The utility ``vrtest'' helps you verify that all the parts of a Syzygy installation are operating correctly -- an end-to-end test, from the user's actions all the way through to what they hear and see. When diagnosing misbehavior in a Syzygy application, a few seconds running vrtest will greatly narrow down the fault.


This application was called ``cubevars'' for several years. That name alluded to its inspiration, the early 1990's IRIX CaveLib program ``cavevars.'' Cubevars departed from cavevars in abandoning numerical displays for purely graphical ones.

Some of the graphics in vrtest deliberately hearken to those of the Input Simulator.

Fixed Graphics

The large white wireframe cube indicates a cave-sized space, ten feet on a side. The origin is in the middle of the floor, in the usual cave coordinate frame.

On each wall of this cube, you'll see some text and a stylized pair of eyeglasses. The text label indicates which wall it is (front, right, ceiling, etc.). The eyeglasses indicate monoscopic or stereoscopic vision. If both lenses are visible, the display is monoscopic. If the display is stereo, when you close one of your eyes, the corresponding lens of the eyeglasses should vanish. (If it doesn't, that indicates a problem with your LCD shutter glasses, the shutter-glasses sync pulse, or (in a passive-stereo display) the polarizers.


The user's head appears as a yellow ball with cyan eyes and red pupils.

An indigo wireframe box is attached to the user's gaze vector (stuck in front of your nose). If you aren't always looking directly into the end of the box, head tracking is malfunctioning.


The wand is a long wireframe cone, magenta in color. The cone's point indicates the wand's ``forward'' direction. The wand's position is where the cone meets a cyan crosshairs. One of the crosshairs is longer and ends in a white wireframe ball; this indicates the wand's ``up'' vector.

Multiple wands will be drawn, if the virtual computer's definition includes them. Any 6DOF-tracked item (``matrix'') other than the first, which is the head, is considered to be a wand.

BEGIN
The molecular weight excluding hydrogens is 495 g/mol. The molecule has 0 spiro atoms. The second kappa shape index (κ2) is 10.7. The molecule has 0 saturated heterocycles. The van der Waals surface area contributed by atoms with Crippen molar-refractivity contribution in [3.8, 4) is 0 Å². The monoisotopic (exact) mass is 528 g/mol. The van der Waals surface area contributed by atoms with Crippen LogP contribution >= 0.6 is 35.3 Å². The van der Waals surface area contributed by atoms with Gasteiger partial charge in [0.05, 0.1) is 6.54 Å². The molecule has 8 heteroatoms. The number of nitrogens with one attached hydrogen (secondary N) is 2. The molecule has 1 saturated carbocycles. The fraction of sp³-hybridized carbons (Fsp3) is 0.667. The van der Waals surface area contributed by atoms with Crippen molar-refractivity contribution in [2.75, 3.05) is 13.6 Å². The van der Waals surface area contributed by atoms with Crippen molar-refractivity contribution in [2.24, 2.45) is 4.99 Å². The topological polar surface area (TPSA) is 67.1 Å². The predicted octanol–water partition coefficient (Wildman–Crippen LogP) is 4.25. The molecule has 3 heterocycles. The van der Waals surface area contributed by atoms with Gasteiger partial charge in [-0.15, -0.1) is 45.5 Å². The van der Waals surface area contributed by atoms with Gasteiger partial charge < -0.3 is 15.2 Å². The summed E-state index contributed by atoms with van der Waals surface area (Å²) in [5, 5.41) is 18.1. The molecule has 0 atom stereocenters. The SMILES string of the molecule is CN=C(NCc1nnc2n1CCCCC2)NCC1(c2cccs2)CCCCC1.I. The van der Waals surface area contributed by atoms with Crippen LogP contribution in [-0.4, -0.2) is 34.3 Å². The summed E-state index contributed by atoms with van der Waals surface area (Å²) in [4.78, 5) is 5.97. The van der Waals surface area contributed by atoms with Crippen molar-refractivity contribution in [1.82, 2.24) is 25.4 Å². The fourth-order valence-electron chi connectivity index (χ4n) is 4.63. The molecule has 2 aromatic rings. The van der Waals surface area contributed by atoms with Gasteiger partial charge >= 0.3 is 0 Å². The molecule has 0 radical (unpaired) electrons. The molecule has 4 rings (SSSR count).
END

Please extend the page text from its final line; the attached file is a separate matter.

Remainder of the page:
Buttons and Joysticks

Near the wand, all of its buttons and ``axes'' (joysticks and sliders) are drawn.

The buttons are dark red cubes. When you push a button, its corresponding cube becomes larger and turns pale green.

The axes are green cubes on brown vertical sliders. The first two axes are redundantly drawn as a single cube in a square, since these axes usually correspond to a single x-y joystick on the wand.

Wall Displays

On the front wall, three dark blue squares show views of the white wireframe cube from above, from the left, and from behind. This is as if you tilted your head down to look at the floor, or turned left to face the left wall, or simply stayed put and looked at the front wall.

These projected views help you visualize where the head and wand really are in the cube, particularly when tracking is malfunctioning and, e.g., the head is near the floor as shown here, or even several feet underground.


If the virtual computer's SoundRender program is running and the audio hardware is working, you hear a short sound whenever you depress or release a button. Also, as you wave the wand around, you hear a quiet rumbling whose loudness varies with the speed of the tip of the purple cone.